"We are going to vote for the fifth column (none of the above) because we
                  are Puerto Ricans; we were born Puerto Ricans and we want to die Puerto
                  Ricans," Sila Calderon, the mayor of San Juan and one of the most popular
                  politicians in the PDP, said during her party's campaign closing rally on
                  Friday night.

                  Rossello, who leads the New Progressive Party, said the United States
                  would accept a Spanish-speaking state, stressing that his administration
                  promotes bilingual education. "This is Spanish-speaking U.S. citizens. And
                  the question is whether because they are Spanish-speaking, you can
                  discriminate, as far as their citizenship rights," he said.

                  An estimated 25 percent of Puerto Ricans speak English well.

                  Under commonwealth status, Puerto Ricans are U.S. citizens and receive
                  many federal benefits. But they do not pay federal income taxes or vote in
                  national elections.

                  Analysts have said the statehood option would need an overwhelming
                  majority to win over a balky U.S. population, resistant to the idea of a
                  Spanish-speaking U.S. state with a per capita income of about $8,000, less
                  than a third of the average U.S. level of $25,660.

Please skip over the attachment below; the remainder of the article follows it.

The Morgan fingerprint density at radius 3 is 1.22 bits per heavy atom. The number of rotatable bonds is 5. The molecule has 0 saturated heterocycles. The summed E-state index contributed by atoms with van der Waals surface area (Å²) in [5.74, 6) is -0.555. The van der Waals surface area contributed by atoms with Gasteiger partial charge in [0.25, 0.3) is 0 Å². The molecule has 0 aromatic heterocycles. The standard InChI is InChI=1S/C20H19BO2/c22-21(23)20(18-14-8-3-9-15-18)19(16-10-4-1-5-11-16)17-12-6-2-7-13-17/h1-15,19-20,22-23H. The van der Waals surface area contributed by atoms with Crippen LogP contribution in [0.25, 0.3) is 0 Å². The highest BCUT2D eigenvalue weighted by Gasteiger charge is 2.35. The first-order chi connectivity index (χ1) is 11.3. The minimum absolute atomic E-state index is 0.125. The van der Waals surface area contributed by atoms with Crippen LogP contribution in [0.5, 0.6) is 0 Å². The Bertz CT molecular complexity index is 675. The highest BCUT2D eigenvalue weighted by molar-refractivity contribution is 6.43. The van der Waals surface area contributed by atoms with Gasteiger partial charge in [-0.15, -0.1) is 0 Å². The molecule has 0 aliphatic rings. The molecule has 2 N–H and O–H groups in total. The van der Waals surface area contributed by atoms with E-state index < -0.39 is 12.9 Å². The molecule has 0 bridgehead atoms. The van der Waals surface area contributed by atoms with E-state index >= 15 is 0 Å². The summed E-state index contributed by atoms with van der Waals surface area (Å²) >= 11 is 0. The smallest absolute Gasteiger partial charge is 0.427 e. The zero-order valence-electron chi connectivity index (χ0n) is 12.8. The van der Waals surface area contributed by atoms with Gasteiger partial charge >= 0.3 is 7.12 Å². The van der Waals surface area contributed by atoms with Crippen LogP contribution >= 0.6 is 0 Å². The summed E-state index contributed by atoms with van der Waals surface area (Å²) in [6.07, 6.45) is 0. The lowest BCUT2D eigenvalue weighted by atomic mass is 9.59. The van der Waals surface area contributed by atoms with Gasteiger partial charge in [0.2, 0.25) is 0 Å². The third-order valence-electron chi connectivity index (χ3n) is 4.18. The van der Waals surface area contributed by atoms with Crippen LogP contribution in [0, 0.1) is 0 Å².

Puerto Rico obtains an estimated $10 billion per year in various forms of
                  U.S. aid, according to government officials.

                  "If Puerto Rico votes less than half, or only 51 or 52 percent in favour of
                  statehood, the United States government is not going to let Puerto Rico
                  become a state," said Thomas Boswell, professor of geography in the
                  School of International Studies at the University of Miami.

                  "The way people will argue here is they will ask, 'Why do we want to take
                  on a country that a lot of the people don't want to become part of us. And
                  why do we want to take the economic burden?"' he said.

                  If voters opt for statehood on Sunday, Puerto Rico would treat the vote as a
                  petition to Congress to develop a plan for the island to become the 51st
                  state. Once passed, that plan would be submitted to the people of Puerto
                  Rico for a vote.

                  Polls will open at 7 a.m. EST (1200 GMT) and close at 2 p.m. EST (1900
                  GMT). Puerto Rico has 2.2 million registered voters. About 80 percent are
                  expected to vote.

                  The new Star poll was conducted on Thursday and on Friday. Compared to
                  a survey conducted Dec. 1-7, it showed a 1.4 percent decrease in support
                  for statehood and a 2 percent increase for "none of the above." Both
                  changes were within the new poll's 4 percent margin of error.

                    Copyright 1998 Reuters.